By Josh Kurtz
Gov. Larry Hogan (R) had three doors he could walk through after the Democratic-led General Assembly passed a version of paid sick leave legislation he could not abide.
He could sign the legislation – highly unlikely, given his rhetoric about it. He could let the measure become law without his signature – a politically expedient tactic he has used before. Or he could veto it.
But Hogan is a political Houdini: He found a fourth door on Thursday – and a possible political escape.
He did, in fact, veto the bill. But, amid the inevitable criticism that would follow such a move, he also took several steps to try to regain the upper hand in the debate over how to expand paid family leave in the state.
“As I have repeatedly said, I fully support paid sick leave benefits for Marylanders,” Hogan asserted.
The governor on Thursday signed an executive order creating a multi-agency task force to study the impact of sick leave on small businesses and come up with recommendations for emergency legislation that could be introduced on the first day of the 2018 General Assembly session and, theoretically, become law almost immediately. He tasked state Labor Secretary Kelly Schulz to lead the study and put forth a proposal by December.
Hogan also ordered paid sick leave benefits extended to 8,000 contractual employees at state agencies – and urged the legislative and judicial branches to do the same. And he decreed that for large state procurement contracts, preference will be given to bidders whose companies provide paid sick leave to their workers.
But legislative leaders, who ignored Hogan’s own less expansive sick leave bill this year, signaled that on the first day of the 2018 session, their plan is to override Hogan’s veto of their legislation.
“This was House Bill 1 because it is a priority for the General Assembly and it will be a priority to override in January,” House Speaker Mike Busch (D) said in a statement.
Predictably, the many advocacy groups that worked to pass the Democrats’ version of sick leave reacted angrily to Hogan’s veto. Equally predictably, business groups expressed their relief and support.
Hogan likes to use the words “commonsense” and “compromise” to describe his priorities and legislation, and that has especially been true with paid sick leave. But there is scant evidence that Hogan or the General Assembly bothered to explore any sort of compromise during the 2017 session or the months leading up to it. Busch on Thursday called the Democrats’ bill “carefully balanced” – and said it was written with small businesses in mind.
The lack of effort to reach a compromise is especially noteworthy given that Hogan’s legislative office is led by one ex-lawmaker, former state Sen. Chris Shank (R), and features another, former Del. Keiffer Mitchell (D). Former state Sen. Marty Madden (R), who remains popular with his ex-Democratic colleagues, is a senior adviser. And Schulz, Hogan’s Labor secretary, once served on the House Economic Matters Committee, which wrote the sick leave legislation.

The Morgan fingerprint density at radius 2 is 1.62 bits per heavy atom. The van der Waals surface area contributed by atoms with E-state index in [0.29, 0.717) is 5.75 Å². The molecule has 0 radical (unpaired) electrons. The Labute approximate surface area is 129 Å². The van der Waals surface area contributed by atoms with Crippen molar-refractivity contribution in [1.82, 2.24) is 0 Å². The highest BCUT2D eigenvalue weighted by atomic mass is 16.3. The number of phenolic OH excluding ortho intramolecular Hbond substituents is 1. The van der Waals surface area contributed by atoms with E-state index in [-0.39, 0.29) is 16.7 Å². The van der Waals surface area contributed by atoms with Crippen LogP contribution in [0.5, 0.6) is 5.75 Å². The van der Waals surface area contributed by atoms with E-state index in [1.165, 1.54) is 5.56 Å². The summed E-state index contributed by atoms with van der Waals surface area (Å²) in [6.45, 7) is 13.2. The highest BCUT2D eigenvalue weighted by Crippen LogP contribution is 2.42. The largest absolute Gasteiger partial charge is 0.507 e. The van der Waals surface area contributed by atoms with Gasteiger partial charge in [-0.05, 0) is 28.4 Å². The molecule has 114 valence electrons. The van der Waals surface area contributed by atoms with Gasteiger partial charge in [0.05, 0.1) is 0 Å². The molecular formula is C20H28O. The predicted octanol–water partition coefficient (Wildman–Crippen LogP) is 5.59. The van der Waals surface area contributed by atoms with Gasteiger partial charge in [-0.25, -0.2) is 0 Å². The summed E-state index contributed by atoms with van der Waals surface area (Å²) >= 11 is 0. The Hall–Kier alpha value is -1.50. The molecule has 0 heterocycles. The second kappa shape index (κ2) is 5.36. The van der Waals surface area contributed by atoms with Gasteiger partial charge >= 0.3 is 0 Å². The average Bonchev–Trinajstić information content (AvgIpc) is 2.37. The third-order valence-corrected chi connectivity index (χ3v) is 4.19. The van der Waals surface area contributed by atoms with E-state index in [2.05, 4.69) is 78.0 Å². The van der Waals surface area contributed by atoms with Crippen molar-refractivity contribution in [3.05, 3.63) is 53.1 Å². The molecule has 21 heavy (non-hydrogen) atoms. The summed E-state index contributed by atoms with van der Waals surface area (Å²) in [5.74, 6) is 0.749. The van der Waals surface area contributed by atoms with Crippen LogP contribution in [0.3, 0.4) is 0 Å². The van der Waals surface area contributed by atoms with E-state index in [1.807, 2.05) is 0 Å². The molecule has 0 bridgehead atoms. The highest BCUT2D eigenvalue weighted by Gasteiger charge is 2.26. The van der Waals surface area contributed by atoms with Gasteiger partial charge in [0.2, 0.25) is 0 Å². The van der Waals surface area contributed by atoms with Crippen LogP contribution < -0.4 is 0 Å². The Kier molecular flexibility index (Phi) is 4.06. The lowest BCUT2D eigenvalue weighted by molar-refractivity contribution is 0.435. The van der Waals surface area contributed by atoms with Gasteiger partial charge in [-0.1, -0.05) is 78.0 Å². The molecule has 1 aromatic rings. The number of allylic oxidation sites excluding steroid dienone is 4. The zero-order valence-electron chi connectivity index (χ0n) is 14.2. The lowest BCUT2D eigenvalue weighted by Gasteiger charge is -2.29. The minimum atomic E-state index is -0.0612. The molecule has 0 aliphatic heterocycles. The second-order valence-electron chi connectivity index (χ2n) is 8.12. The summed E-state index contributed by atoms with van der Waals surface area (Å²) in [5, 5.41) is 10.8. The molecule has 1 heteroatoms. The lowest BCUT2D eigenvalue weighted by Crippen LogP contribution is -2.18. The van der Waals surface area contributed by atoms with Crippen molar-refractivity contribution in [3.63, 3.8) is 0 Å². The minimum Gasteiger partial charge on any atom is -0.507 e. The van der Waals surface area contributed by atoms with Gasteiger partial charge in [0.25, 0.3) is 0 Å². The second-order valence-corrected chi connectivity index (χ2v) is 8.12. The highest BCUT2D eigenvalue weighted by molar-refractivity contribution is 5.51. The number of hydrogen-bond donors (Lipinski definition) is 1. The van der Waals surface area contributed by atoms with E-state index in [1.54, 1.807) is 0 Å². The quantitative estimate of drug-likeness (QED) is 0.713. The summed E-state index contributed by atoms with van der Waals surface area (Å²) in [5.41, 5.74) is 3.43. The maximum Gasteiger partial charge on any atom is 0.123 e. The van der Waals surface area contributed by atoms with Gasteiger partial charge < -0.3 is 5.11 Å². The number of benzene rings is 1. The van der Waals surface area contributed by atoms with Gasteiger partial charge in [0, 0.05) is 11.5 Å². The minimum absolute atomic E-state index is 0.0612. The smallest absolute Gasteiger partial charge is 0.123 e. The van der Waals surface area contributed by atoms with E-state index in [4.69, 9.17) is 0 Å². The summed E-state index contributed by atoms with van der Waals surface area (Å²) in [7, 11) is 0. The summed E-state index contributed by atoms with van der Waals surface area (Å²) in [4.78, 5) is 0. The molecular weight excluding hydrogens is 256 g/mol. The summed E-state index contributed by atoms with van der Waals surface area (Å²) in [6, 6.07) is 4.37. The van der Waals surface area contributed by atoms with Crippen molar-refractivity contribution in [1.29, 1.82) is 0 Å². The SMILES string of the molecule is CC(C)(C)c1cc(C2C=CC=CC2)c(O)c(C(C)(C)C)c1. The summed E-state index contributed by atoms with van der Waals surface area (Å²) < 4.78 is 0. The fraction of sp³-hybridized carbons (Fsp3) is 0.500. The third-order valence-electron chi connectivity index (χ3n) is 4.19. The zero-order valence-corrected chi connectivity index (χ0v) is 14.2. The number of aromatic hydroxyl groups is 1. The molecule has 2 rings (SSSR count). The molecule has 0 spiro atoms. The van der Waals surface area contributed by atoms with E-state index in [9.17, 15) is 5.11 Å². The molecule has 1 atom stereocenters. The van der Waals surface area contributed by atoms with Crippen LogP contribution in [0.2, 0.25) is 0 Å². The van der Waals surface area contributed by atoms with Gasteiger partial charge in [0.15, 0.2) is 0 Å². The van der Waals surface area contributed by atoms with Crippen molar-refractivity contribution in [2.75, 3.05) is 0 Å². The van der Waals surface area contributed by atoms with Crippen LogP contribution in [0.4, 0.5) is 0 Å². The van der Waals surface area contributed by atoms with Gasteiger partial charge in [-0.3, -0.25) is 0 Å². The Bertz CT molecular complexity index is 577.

But neither side seems interested in compromise. In fact, Hogan sounded Thursday like a man eager to start campaigning and bludgeoning the Democrats.
“We cannot afford to turn back to the failed job-killing policies of the past,” Hogan said at his news conference. “Our administration fully supports paid sick leave benefits for Marylanders, but we cannot and will not support this job-killing bill passed by the legislature, which would hurt the very workers that they are pretending to want to help. The refusal of legislative leaders to meet us halfway, to negotiate with us, or to try to reach a compromise represents the very kind of politics that people are completely fed up with.”
But Democrats believe the paid sick leave issue is a political winner for them.
“Today the people of Maryland saw the Hogan Hype Machine at it again,” said state Sen. Rich Madaleno (D), a likely candidate for governor, in a statement. “…Sadly, Hogan sat on the sidelines while Democrats in the legislature did the hard work. If Governor Hogan truly cared about providing sick leave to more working Marylanders, he would have signed this compromise legislation today.”
And Maryland Democratic Chairwoman Kathleen Matthews said, “Voters will remember in next year’s election that Governor Larry Hogan put his own agenda ahead of the health of working Marylanders and their families.”
Will they remember?
Polls have shown that expanded paid sick leave is broadly popular in Maryland. But most voters probably aren’t paying much attention to the differences between Hogan’s measure and the legislature’s.
So what will happen in the next several months? By not just vetoing the Democrats’ bill but also extending the debate, Hogan seems to have bought himself more time and given himself another opportunity to assert his support for the concept of paid sick leave.
Will the voters buy it? And will it actually yield tangible results?
It’s easy to see angry activists turning up at the Schulz-led task force meetings across the state, like the supporters of Obamacare protesting at congressional Republicans’ town halls around the country. That’s not necessarily a desirable optic for Hogan – though it could always backfire on the advocates in this ever-more polarized political environment.
What’s clear is that we don’t really know where this debate will be in January 2018 – or in November 2018, for that matter.